7 Ways to Keep Your New Year’s Resolution to Earn Your CFE Credential


John Loftis, CFE
ACFE Membership Communications Manager

I recently saw a discussion in the CFE Exam Preparation community about people who are resolving to earn their CFE credential in 2017. According to statistics, more than 30 percent of people give up on their New Year’s resolutions after the first two weeks of January. Many resolutions like better health, better finances or finding the love of your life are things that I unfortunately cannot help you with, but I can help you to create a plan that will put you on the path to passing the CFE Exam.

I read an article in Forbes this week called, 7 Secrets of People Who Keep Their New Year’s Resolutions. I noticed how many of these secrets could apply to the CFE Exam. Based on that article, below is a quick framework to help you avoid becoming one of the 30 percent and earn the CFE credential.

1. Specify your goals

One of the trendy concepts you have probably heard of is creating SMART goals i.e. making your goals Specific, Measurable, Achievable, Realistic and Time-based. You want to earn your CFE credential in 2017, but did you pick a deadline yet? Review the 30-, 60- and 90-day study plans. Pick one and stick with it.  

2. Break it down

You have to study for the exam, complete the application process and finally take the exam. That can be intimidating. However, the process is much more manageable if you break it down into small chunks. Create mini-goals to help you along the way.

Here are some examples:

  • Complete the Pre-Assessment by 1/24/2017
  • Submit the CFE Exam application before 1/31/2017
  • Answer all the questions in the Fraud Prevention section by 2/8/2017

The 30-, 60- and 90-day study plans include a checklist of deadlines that will help you create these mini-goals.

3. Schedule it

When I studied for my CFE Exam, I decided I would study during my lunch hour. Every day for about three months, I packed my lunch, sat at my desk and studied. Maybe studying at lunch will not work for you, but it is important to choose a time and place, and study consistently.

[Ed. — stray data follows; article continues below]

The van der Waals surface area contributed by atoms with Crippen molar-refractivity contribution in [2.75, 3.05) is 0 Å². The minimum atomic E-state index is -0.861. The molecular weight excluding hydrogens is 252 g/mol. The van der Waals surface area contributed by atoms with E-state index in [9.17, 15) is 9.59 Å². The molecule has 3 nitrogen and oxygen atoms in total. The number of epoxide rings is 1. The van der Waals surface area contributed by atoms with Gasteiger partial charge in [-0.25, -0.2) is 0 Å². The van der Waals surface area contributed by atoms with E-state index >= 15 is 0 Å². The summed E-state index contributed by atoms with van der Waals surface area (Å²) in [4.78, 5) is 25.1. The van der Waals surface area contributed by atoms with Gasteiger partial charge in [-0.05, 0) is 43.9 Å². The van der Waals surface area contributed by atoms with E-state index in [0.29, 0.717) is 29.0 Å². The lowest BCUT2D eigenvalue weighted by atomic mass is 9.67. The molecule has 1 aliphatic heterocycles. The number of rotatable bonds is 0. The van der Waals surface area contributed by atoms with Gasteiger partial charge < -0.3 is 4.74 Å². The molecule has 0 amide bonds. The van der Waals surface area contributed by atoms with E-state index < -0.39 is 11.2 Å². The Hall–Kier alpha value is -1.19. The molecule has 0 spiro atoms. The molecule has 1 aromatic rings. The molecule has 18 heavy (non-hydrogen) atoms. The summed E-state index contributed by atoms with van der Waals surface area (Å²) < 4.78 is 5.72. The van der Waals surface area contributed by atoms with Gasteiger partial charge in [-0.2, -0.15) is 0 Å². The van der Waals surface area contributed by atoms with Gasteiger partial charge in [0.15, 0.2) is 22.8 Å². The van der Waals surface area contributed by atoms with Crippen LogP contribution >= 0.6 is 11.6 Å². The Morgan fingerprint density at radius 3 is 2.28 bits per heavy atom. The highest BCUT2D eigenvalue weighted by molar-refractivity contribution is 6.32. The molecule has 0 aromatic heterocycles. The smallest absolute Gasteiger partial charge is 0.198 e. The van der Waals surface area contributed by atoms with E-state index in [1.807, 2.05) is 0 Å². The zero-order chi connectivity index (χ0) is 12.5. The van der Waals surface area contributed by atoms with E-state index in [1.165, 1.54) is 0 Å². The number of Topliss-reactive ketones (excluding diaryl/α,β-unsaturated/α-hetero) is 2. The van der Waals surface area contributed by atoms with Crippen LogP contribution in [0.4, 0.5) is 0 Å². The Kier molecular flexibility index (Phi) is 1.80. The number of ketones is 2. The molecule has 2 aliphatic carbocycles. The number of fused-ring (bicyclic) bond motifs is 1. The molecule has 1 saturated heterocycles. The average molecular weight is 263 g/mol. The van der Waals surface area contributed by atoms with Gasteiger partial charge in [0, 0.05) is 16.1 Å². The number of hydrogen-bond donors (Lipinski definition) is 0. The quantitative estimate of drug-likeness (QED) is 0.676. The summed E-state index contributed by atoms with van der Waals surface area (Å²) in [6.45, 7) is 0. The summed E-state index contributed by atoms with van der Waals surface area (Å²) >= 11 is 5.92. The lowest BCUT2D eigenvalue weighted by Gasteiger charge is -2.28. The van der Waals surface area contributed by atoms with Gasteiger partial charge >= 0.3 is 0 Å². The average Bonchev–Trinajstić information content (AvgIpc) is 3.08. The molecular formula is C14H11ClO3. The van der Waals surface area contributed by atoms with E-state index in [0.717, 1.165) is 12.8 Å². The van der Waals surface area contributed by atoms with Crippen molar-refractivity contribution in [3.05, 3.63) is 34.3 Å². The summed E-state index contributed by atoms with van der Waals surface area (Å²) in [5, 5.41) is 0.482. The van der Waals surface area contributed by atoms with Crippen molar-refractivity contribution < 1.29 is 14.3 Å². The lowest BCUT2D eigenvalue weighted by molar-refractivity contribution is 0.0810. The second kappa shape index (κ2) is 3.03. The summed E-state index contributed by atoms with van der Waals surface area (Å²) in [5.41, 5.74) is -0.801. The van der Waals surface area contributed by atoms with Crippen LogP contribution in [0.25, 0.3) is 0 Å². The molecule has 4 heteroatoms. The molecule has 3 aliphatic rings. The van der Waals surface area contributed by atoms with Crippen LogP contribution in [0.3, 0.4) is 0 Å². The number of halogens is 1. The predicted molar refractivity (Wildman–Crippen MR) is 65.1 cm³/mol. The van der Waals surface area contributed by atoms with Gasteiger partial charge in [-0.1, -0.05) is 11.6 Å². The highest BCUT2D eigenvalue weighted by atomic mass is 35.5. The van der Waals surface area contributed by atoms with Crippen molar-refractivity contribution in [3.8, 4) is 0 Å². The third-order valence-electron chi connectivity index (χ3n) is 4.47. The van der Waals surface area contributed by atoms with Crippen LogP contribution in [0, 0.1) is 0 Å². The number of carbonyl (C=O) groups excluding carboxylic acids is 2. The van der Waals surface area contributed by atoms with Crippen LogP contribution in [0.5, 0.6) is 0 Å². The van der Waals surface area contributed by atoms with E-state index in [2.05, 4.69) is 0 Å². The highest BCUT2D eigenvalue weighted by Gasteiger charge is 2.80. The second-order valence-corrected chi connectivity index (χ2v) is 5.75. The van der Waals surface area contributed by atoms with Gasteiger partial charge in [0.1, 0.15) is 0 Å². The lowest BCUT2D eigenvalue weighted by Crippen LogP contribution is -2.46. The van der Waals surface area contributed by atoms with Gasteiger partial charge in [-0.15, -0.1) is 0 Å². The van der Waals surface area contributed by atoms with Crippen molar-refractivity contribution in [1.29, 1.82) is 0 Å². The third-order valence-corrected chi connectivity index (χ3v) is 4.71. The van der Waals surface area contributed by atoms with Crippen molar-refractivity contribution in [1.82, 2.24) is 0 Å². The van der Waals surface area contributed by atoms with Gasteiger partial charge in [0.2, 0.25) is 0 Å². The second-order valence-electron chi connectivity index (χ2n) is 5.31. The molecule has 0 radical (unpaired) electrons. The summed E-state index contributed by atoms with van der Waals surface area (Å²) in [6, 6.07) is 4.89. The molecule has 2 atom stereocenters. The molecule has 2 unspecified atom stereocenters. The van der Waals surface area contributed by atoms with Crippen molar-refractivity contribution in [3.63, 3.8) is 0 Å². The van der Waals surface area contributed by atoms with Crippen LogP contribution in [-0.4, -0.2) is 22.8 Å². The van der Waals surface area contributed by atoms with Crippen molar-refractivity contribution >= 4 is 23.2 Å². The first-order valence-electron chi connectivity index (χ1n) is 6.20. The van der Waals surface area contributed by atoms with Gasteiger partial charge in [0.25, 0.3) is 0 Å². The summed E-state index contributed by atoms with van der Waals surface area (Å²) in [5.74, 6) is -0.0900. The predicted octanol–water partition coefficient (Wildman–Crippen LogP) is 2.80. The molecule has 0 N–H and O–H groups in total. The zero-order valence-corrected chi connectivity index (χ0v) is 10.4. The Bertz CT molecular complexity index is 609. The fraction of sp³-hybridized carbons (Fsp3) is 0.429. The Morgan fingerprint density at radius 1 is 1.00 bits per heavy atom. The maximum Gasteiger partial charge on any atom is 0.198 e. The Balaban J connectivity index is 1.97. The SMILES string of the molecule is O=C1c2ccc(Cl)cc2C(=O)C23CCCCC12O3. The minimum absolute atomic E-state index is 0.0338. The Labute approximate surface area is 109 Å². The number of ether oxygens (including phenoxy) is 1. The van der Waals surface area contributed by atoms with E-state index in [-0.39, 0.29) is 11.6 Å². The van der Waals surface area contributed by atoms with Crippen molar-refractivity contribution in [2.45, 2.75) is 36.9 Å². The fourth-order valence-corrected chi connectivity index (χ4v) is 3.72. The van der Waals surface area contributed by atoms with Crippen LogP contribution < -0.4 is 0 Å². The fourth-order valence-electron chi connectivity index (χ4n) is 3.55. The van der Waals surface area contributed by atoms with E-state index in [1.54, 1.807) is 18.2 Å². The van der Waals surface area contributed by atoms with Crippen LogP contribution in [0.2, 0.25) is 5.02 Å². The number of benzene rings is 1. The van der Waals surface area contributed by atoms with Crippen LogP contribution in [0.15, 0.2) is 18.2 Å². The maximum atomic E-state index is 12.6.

4. Measure progress

The CFE Exam Prep Course includes tools for tracking your study progress. You can also use this chart to keep track of the time you spend studying.

5. Share your goals in the CFE Exam Preparation Community

Stop by the CFE Exam Preparation Community and share your goals. As the Forbes article mentions, social support is critical. Who better to share your goals with than colleagues around the world who are preparing to pass the CFE Exam?

6. Something is better than nothing

At the most recent Principles of Fraud Examination course taught by the ACFE, I was discussing CFE Exam preparation with a member. I told her that even if you only have time to answer 10 questions a day in the Prep Course, you are still moving forward. Some progress is better than no progress and you will be surprised how many questions you answer after you knock out those first 10 questions.

7. Get up when you slip up

If you miss a day, week or even a month of studying, do not give up. Revisit your mini-goals, adjust your deadlines and get going. You can do it!

Because I am a quote person, I will leave you with this:

“It does not matter how slowly you go as long as you do not stop.” -Confucius

Why We Do What We Do: The ACFE’s Global Fraud Survey



John Warren, J.D., CFE
ACFE VP and General Counsel


 "The average corporate fraud lasts up to 18 months before detection and involves more than $140,000.” - Walt Pavlo, “Forget NSA Surveillance, Your Company is Watching You," Forbes.com, June 26, 2013

"Research shows that worldwide, payroll fraud comprises 8.5 per cent of occupational fraud and costs an average of £46,195 per payroll fraud case." - UK National Fraud Authority, Annual Fraud Indicator, March 2012